- An Outline of Abnormal Psychology, edited by Gardner Murphy
- The Stories of Anton Chekhov, edited by Robert N. Linscott
- The Best American Humorous Short Stories, edited by Alexander Jessup
- Victory, by Joseph Conrad
- The Revolt of the Angels, by Anatole France
- The Plays of Oscar Wilde
- Sanctuary, by William Faulkner
- Within a Budding Grove, by Marcel Proust
- The Guermantes Way, by Marcel Proust
- Swann’s Way, by Marcel Proust
- South Wind, by Norman Douglas
- The Garden Party, by Katherine Mansfield
- War and Peace, by Leo Tolstoy
- John Keats and Percy Bysshe Shelley: Complete Poetical Works
These days the world of independent bookstores (and giant chains of bookstores) just has to get more and more eye catching to compete with readers’ shrunken attention spans. What to do? Hire the entire cast of Mad Men and come up with one of these genius spots, to start:
1. Mint Vinetu, Vilnius, 2011.
2. Whitcoullis, New Zealand, 2011. Amazingly the poster includes all the words to A Clockwork Orange. (Because it’s just the kind of novel you want to read in really tiny script…)
3. L’Echange, Montreal, 2007. See another here. An ingenious marketing strategy for a popular secondhand book store.
JOHN F. KENNEDY PRESIDENTIAL LIBRARY / AP (The birth certificate and family photograph of Ernest Hemingway from a scrapbook created by his mother, Grace Hall Hemingway.)
Long before “scrapbooking” was a verb, mothers were collecting memories about their children and their achievements in volumes for posterity. Fortunately for both fans and scholars of Ernest Hemingway, his mother, Grace, was one of these women who kept meticulous journals of her now-famous (and infamous) son.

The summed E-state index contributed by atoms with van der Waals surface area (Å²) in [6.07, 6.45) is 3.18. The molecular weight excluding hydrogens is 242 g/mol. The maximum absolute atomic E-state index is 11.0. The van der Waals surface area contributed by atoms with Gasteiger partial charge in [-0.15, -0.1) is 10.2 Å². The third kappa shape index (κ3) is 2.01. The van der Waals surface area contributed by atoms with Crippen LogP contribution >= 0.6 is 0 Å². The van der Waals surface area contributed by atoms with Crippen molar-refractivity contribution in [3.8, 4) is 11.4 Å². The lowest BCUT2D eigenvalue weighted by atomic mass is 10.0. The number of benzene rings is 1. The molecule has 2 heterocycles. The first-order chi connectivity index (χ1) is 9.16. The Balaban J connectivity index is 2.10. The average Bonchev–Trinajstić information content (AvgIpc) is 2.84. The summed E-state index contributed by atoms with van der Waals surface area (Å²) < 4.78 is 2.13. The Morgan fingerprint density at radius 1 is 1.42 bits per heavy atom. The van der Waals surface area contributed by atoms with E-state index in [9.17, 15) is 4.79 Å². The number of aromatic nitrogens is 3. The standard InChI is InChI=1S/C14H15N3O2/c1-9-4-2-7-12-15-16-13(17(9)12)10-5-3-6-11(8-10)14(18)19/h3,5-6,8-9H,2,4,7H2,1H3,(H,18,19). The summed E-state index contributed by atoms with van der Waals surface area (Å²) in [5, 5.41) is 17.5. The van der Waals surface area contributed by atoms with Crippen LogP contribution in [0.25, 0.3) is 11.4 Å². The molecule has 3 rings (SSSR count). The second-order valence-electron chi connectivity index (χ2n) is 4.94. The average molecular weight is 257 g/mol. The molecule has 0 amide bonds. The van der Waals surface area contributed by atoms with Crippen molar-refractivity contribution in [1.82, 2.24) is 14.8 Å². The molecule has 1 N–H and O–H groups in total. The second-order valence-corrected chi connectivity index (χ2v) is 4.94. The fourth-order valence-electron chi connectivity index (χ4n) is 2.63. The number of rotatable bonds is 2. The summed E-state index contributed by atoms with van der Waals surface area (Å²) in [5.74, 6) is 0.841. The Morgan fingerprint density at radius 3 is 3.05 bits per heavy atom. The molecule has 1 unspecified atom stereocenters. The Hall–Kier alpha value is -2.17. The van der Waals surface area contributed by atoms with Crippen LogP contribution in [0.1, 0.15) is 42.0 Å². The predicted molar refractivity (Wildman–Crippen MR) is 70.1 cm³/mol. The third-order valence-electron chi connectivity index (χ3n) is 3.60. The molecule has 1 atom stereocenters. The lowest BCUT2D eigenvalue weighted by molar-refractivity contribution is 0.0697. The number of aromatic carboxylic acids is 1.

This week, in honor of what would have been the iconic American author’s 114th birthday, July 21, 1899, the John F. Kennedy Presidential Library and Museum in Boston has made available to the public the digitized journals. There are a total of five volumes and all can now be viewed online here.
For scholars, this is particularly exciting news as the majority of the collection has never been available and only a few fortunate researchers have seen it at all. Prior to their digitization, the leather books were kept in a dark vault to prevent them from crumbling and otherwise becoming damaged.
Why is dad so sad? Probably because he just checked his mail and found his self-addressed stamped envelope in his box, his manuscript inside, and the dreaded form letter saying, “We are sorry, but your manuscript does not currently meet our specific needs.” The first dozen or so times, Dad wanted to believe the closing line promising to review his work in the future but…
Dr. Seuss (aka Theodore Geisel) knew the feeling. His now-classic children’s book And to Think I Saw It on Mulberry Street was rejected a whopping twenty-seven times before it was finally accepted by Vanguard Press. This may be your fate as well.
Putting your work out in the world is scary. Rejection sucks. It can make you afraid to do it again. But you have to try. Because the twenty-seventh or twenty-eighth time might just be the one.
Novelist Barbara Kingsolver (The Poisonwood Bible, The Bean Trees) offers this advice to writers feeling wounded: “This manuscript of yours that has just come back from another editor is a precious package. Don’t consider it rejected. Consider that you’ve addressed it ‘to the editor who can appreciate my work’ and it has simply come back stamped ‘Not at this address’. Just keep looking for the right address.”
To give you hope, here are ten rejections of famous writers as well as a some of their reactions and advice about coping with rejection: